“Process & People” - Birgit Geiberger & Peter Boersma at EuroIA

Martin Belam by Martin Belam, 28 September 2012

I’m trying my usual frantic blog-it-as-it-happens thing here at EuroIA in Rome. I’ve already posted my notes on the opening session from Gerry McGovern, and Peter J. Bogaards talking about “wicked problems”.

The third session was from Birgit Geiberger and Peter Boersma, looking at how relationships at work are key to delivering good design.

EuroIA Rome 2012

EuroIA Rome 2012
by Martin Belam
All of my notes from the 2012 EuroIA conference in one ebook, featuring coverage of talks by Gerry McGovern, Peter J. Bogaards, Andrea Resmini, Eric Reiss, Jim Kalbach, Carola Weller, Sara Wachter-Boettcher and Stephen P. Anderson
Available free for iBooks, for Kindle, and as a PDF

Process & People” - Birgit Geiberger & Peter Boersma

“I like computers and databases more than people” - Peter Boersma

For someone who opened his talk with that statement, Peter was all about empathy for other people in the business. He stated that user-centred design alone is not enough to get great products made, because you will have to deal with other people in the business who won’t have UCD as their top goal. He identified three types in particular.

The business manager

These people will control your budget and resources.You don’t have to wear a suit but you need to be able to speak their language. He pointed to Geoffrey Moore’s elevator pitch template, which helps you explain to the business why you want to improve the user experience or build a new product:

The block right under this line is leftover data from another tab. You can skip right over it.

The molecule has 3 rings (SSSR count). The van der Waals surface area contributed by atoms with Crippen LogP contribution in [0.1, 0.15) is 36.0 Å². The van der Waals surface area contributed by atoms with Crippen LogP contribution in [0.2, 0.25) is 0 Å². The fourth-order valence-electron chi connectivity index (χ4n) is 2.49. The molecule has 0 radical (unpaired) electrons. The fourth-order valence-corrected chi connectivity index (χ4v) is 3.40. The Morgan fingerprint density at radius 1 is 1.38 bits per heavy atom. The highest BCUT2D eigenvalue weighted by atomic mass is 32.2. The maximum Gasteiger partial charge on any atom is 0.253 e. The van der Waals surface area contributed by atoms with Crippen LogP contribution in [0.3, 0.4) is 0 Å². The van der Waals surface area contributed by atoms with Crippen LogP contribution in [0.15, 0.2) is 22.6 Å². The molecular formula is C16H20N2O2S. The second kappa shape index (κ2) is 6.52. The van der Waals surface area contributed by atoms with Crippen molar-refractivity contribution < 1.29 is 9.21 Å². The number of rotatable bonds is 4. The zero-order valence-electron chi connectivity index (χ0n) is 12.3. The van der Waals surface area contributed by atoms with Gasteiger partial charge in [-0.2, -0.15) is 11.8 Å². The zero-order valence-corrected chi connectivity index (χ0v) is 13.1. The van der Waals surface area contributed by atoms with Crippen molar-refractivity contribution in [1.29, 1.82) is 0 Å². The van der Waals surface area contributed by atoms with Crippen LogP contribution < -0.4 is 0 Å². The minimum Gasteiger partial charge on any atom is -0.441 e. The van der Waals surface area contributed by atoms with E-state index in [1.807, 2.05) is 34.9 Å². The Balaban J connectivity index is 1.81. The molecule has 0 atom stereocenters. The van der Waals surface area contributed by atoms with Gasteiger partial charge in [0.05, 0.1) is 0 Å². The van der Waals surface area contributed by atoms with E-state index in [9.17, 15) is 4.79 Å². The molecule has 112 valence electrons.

For (target customers) who are dissatisfied with (the current market alternative), our product is a (new product category) that provides (key problem-solving capability). Unlike (the product alternative), our product (describe the key product features).

Peter cautioned that you will be measured by the number you choose to be measured by. If you estimate you will design 15 complex wireframes, then during the course of the project you discover you need 20, the business manager will want to know why that increased. Instead he recommended choosing a metric you want to be measured by.

Why do business people decide to spend money? Because there’s a treasure hidden in the landscape - more money - and your solution can help them get there.

He also, slightly cheekily I think, said show them slides with Apple products, because you can make pretty much any point (i.e. look at the development over time, look at the ecosytem, look at a product range) and everybody knows that Apple is really successful.

The strategy person

Strategy people know their brand inside-out. Peter showed a series of increasingly boastful adverts in a South African car magazine, to the point where Bentley stepped in with an ad that epitomised their brand - a rich looking guy in a leather chair giving everybody else the finger. He suggested that strategy people will really know their enemy, and so your design solutions need to make sure you are correctly positioning the brand against them.

The product manager

Peter had some great suggestions as to how IAs and UXers can help the product managers they work with. Helping them sort the easy changes from the hard, and the quick wins from the quality are useful skills to have. I always think it helps a UXer to have a sound technical background and understanding to do this sort of thing.